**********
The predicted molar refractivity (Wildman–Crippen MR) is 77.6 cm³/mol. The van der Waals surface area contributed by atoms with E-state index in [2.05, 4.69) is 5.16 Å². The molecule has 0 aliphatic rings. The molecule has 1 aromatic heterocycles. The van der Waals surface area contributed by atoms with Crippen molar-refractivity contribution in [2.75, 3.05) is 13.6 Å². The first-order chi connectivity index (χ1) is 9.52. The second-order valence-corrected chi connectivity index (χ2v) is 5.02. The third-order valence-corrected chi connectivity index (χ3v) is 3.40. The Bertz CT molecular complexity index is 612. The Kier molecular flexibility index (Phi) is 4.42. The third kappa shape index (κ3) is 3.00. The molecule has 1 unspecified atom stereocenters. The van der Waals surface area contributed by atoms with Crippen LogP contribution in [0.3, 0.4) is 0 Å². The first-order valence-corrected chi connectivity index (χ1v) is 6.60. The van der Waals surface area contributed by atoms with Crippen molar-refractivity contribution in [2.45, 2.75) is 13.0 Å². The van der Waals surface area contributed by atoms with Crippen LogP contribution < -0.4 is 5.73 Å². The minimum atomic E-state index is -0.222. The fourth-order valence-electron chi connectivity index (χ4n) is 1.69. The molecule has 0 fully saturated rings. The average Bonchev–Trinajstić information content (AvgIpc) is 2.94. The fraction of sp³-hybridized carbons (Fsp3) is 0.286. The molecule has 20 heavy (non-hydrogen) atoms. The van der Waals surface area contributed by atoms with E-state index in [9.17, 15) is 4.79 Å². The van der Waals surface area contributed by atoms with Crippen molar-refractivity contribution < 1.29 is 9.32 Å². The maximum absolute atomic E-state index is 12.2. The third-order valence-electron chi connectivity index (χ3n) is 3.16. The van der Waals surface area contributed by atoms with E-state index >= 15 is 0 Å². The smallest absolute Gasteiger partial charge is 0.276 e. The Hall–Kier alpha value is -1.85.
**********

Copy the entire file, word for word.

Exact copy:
The predicted molar refractivity (Wildman–Crippen MR) is 77.6 cm³/mol. The van der Waals surface area contributed by atoms with E-state index in [2.05, 4.69) is 5.16 Å². The molecule has 0 aliphatic rings. The molecule has 1 aromatic heterocycles. The van der Waals surface area contributed by atoms with Crippen molar-refractivity contribution in [2.75, 3.05) is 13.6 Å². The first-order chi connectivity index (χ1) is 9.52. The second-order valence-corrected chi connectivity index (χ2v) is 5.02. The third-order valence-corrected chi connectivity index (χ3v) is 3.40. The Bertz CT molecular complexity index is 612. The Kier molecular flexibility index (Phi) is 4.42. The third kappa shape index (κ3) is 3.00. The molecule has 1 unspecified atom stereocenters. The van der Waals surface area contributed by atoms with Crippen LogP contribution in [0.3, 0.4) is 0 Å². The first-order valence-corrected chi connectivity index (χ1v) is 6.60. The van der Waals surface area contributed by atoms with Crippen molar-refractivity contribution in [2.45, 2.75) is 13.0 Å². The van der Waals surface area contributed by atoms with Crippen LogP contribution < -0.4 is 5.73 Å². The minimum atomic E-state index is -0.222. The fourth-order valence-electron chi connectivity index (χ4n) is 1.69. The molecule has 0 fully saturated rings. The average Bonchev–Trinajstić information content (AvgIpc) is 2.94. The fraction of sp³-hybridized carbons (Fsp3) is 0.286. The molecule has 20 heavy (non-hydrogen) atoms. The van der Waals surface area contributed by atoms with E-state index in [9.17, 15) is 4.79 Å². The van der Waals surface area contributed by atoms with Crippen molar-refractivity contribution < 1.29 is 9.32 Å². The maximum absolute atomic E-state index is 12.2. The third-order valence-electron chi connectivity index (χ3n) is 3.16. The van der Waals surface area contributed by atoms with E-state index >= 15 is 0 Å². The smallest absolute Gasteiger partial charge is 0.276 e. The Hall–Kier alpha value is -1.85.